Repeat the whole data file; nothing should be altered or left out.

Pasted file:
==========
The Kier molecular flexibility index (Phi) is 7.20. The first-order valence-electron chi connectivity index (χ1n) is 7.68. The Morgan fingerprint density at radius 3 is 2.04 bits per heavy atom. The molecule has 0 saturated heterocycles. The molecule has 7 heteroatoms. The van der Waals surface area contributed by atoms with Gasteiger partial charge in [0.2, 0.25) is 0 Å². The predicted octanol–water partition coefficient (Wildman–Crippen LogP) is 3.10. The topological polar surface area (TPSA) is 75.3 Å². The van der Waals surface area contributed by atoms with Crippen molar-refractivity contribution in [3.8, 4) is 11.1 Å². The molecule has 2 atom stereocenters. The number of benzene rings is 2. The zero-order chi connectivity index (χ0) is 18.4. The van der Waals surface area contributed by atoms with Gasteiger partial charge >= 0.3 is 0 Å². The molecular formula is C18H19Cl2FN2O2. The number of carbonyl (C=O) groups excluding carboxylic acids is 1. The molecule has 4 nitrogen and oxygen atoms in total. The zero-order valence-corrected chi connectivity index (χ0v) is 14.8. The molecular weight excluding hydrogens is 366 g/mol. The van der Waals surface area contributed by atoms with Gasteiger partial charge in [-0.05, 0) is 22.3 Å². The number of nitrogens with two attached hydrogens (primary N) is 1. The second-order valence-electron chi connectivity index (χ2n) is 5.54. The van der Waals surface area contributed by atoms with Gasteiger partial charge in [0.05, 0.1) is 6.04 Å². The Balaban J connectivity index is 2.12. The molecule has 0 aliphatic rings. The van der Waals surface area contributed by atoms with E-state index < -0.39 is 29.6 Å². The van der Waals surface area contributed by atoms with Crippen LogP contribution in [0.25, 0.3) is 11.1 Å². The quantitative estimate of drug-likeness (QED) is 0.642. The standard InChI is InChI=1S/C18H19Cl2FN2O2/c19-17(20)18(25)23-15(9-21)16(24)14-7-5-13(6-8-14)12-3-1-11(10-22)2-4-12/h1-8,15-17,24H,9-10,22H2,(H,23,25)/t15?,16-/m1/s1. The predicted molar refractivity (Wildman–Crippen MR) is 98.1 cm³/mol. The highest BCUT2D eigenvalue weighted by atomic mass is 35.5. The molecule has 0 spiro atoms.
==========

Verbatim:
The Kier molecular flexibility index (Phi) is 7.20. The first-order valence-electron chi connectivity index (χ1n) is 7.68. The Morgan fingerprint density at radius 3 is 2.04 bits per heavy atom. The molecule has 0 saturated heterocycles. The molecule has 7 heteroatoms. The van der Waals surface area contributed by atoms with Gasteiger partial charge in [0.2, 0.25) is 0 Å². The predicted octanol–water partition coefficient (Wildman–Crippen LogP) is 3.10. The topological polar surface area (TPSA) is 75.3 Å². The van der Waals surface area contributed by atoms with Crippen molar-refractivity contribution in [3.8, 4) is 11.1 Å². The molecule has 2 atom stereocenters. The number of benzene rings is 2. The zero-order chi connectivity index (χ0) is 18.4. The van der Waals surface area contributed by atoms with Gasteiger partial charge >= 0.3 is 0 Å². The molecular formula is C18H19Cl2FN2O2. The number of carbonyl (C=O) groups excluding carboxylic acids is 1. The molecule has 4 nitrogen and oxygen atoms in total. The zero-order valence-corrected chi connectivity index (χ0v) is 14.8. The molecular weight excluding hydrogens is 366 g/mol. The van der Waals surface area contributed by atoms with Gasteiger partial charge in [-0.05, 0) is 22.3 Å². The number of nitrogens with two attached hydrogens (primary N) is 1. The second-order valence-electron chi connectivity index (χ2n) is 5.54. The van der Waals surface area contributed by atoms with Gasteiger partial charge in [0.05, 0.1) is 6.04 Å². The Balaban J connectivity index is 2.12. The molecule has 0 aliphatic rings. The van der Waals surface area contributed by atoms with E-state index < -0.39 is 29.6 Å². The van der Waals surface area contributed by atoms with Crippen LogP contribution in [0.25, 0.3) is 11.1 Å². The quantitative estimate of drug-likeness (QED) is 0.642. The standard InChI is InChI=1S/C18H19Cl2FN2O2/c19-17(20)18(25)23-15(9-21)16(24)14-7-5-13(6-8-14)12-3-1-11(10-22)2-4-12/h1-8,15-17,24H,9-10,22H2,(H,23,25)/t15?,16-/m1/s1. The predicted molar refractivity (Wildman–Crippen MR) is 98.1 cm³/mol. The highest BCUT2D eigenvalue weighted by atomic mass is 35.5. The molecule has 0 spiro atoms.